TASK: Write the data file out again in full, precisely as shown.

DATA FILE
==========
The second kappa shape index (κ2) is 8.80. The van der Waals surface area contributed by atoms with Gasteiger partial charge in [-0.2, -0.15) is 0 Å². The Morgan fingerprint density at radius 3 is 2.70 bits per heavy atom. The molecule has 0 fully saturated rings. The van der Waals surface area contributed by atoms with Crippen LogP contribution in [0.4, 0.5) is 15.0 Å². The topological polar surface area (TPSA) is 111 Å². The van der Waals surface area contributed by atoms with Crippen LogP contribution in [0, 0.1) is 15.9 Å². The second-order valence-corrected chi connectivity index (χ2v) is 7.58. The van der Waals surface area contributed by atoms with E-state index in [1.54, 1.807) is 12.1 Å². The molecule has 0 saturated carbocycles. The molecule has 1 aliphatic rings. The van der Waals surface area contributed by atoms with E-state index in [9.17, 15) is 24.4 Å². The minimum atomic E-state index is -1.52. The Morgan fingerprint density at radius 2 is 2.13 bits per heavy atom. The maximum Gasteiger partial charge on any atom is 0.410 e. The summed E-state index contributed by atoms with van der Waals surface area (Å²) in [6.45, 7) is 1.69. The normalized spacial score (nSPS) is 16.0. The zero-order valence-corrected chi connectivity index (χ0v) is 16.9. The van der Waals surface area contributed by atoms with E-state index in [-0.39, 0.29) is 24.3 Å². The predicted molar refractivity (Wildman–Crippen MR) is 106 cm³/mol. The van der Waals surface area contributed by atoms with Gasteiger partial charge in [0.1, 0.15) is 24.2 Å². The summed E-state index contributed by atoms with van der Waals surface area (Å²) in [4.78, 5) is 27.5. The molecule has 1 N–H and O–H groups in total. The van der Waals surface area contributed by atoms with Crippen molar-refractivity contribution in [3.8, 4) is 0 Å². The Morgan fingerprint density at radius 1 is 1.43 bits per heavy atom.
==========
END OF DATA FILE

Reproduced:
The second kappa shape index (κ2) is 8.80. The van der Waals surface area contributed by atoms with Gasteiger partial charge in [-0.2, -0.15) is 0 Å². The Morgan fingerprint density at radius 3 is 2.70 bits per heavy atom. The molecule has 0 fully saturated rings. The van der Waals surface area contributed by atoms with Crippen LogP contribution in [0.4, 0.5) is 15.0 Å². The topological polar surface area (TPSA) is 111 Å². The van der Waals surface area contributed by atoms with Crippen LogP contribution in [0, 0.1) is 15.9 Å². The second-order valence-corrected chi connectivity index (χ2v) is 7.58. The van der Waals surface area contributed by atoms with E-state index in [1.54, 1.807) is 12.1 Å². The molecule has 0 saturated carbocycles. The molecule has 1 aliphatic rings. The van der Waals surface area contributed by atoms with E-state index in [9.17, 15) is 24.4 Å². The minimum atomic E-state index is -1.52. The Morgan fingerprint density at radius 2 is 2.13 bits per heavy atom. The maximum Gasteiger partial charge on any atom is 0.410 e. The summed E-state index contributed by atoms with van der Waals surface area (Å²) in [6.45, 7) is 1.69. The normalized spacial score (nSPS) is 16.0. The zero-order valence-corrected chi connectivity index (χ0v) is 16.9. The van der Waals surface area contributed by atoms with E-state index in [-0.39, 0.29) is 24.3 Å². The predicted molar refractivity (Wildman–Crippen MR) is 106 cm³/mol. The van der Waals surface area contributed by atoms with Gasteiger partial charge in [0.1, 0.15) is 24.2 Å². The summed E-state index contributed by atoms with van der Waals surface area (Å²) in [4.78, 5) is 27.5. The molecule has 1 N–H and O–H groups in total. The van der Waals surface area contributed by atoms with Crippen molar-refractivity contribution in [3.8, 4) is 0 Å². The Morgan fingerprint density at radius 1 is 1.43 bits per heavy atom.